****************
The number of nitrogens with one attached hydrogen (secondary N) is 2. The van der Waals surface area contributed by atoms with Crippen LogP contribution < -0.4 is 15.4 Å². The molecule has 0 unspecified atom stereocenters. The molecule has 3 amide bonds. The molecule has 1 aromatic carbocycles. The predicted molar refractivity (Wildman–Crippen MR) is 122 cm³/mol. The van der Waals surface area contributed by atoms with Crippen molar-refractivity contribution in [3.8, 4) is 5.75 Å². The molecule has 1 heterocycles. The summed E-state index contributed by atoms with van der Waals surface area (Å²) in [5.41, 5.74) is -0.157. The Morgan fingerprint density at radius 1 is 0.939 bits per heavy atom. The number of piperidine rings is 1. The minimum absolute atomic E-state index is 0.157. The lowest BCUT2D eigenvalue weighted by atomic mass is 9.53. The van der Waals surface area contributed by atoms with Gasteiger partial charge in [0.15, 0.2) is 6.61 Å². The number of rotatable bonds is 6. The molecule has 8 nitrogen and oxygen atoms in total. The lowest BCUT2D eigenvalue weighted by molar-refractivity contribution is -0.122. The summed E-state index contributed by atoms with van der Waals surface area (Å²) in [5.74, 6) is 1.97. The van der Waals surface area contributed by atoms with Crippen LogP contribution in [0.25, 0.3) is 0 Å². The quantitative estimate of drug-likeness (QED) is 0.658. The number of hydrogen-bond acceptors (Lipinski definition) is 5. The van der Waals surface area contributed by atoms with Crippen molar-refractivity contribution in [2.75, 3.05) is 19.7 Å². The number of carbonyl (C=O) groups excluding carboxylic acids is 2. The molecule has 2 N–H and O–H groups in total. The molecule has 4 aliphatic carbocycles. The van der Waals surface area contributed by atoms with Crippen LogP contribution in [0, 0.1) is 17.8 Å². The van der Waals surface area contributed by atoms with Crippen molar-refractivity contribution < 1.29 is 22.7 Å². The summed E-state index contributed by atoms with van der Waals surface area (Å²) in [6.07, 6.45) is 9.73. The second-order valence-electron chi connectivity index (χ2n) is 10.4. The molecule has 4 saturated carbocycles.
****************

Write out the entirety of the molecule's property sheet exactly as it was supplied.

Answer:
The number of nitrogens with one attached hydrogen (secondary N) is 2. The van der Waals surface area contributed by atoms with Crippen LogP contribution < -0.4 is 15.4 Å². The molecule has 0 unspecified atom stereocenters. The molecule has 3 amide bonds. The molecule has 1 aromatic carbocycles. The predicted molar refractivity (Wildman–Crippen MR) is 122 cm³/mol. The van der Waals surface area contributed by atoms with Crippen molar-refractivity contribution in [3.8, 4) is 5.75 Å². The molecule has 1 heterocycles. The summed E-state index contributed by atoms with van der Waals surface area (Å²) in [5.41, 5.74) is -0.157. The Morgan fingerprint density at radius 1 is 0.939 bits per heavy atom. The number of piperidine rings is 1. The minimum absolute atomic E-state index is 0.157. The lowest BCUT2D eigenvalue weighted by atomic mass is 9.53. The van der Waals surface area contributed by atoms with Gasteiger partial charge in [0.15, 0.2) is 6.61 Å². The number of rotatable bonds is 6. The molecule has 8 nitrogen and oxygen atoms in total. The lowest BCUT2D eigenvalue weighted by molar-refractivity contribution is -0.122. The summed E-state index contributed by atoms with van der Waals surface area (Å²) in [5.74, 6) is 1.97. The van der Waals surface area contributed by atoms with Crippen LogP contribution in [0.25, 0.3) is 0 Å². The quantitative estimate of drug-likeness (QED) is 0.658. The number of hydrogen-bond acceptors (Lipinski definition) is 5. The van der Waals surface area contributed by atoms with Crippen molar-refractivity contribution in [2.75, 3.05) is 19.7 Å². The number of carbonyl (C=O) groups excluding carboxylic acids is 2. The molecule has 2 N–H and O–H groups in total. The molecule has 4 aliphatic carbocycles. The van der Waals surface area contributed by atoms with Crippen LogP contribution in [0, 0.1) is 17.8 Å². The van der Waals surface area contributed by atoms with Crippen molar-refractivity contribution < 1.29 is 22.7 Å². The summed E-state index contributed by atoms with van der Waals surface area (Å²) in [6.07, 6.45) is 9.73. The second-order valence-electron chi connectivity index (χ2n) is 10.4. The molecule has 4 saturated carbocycles.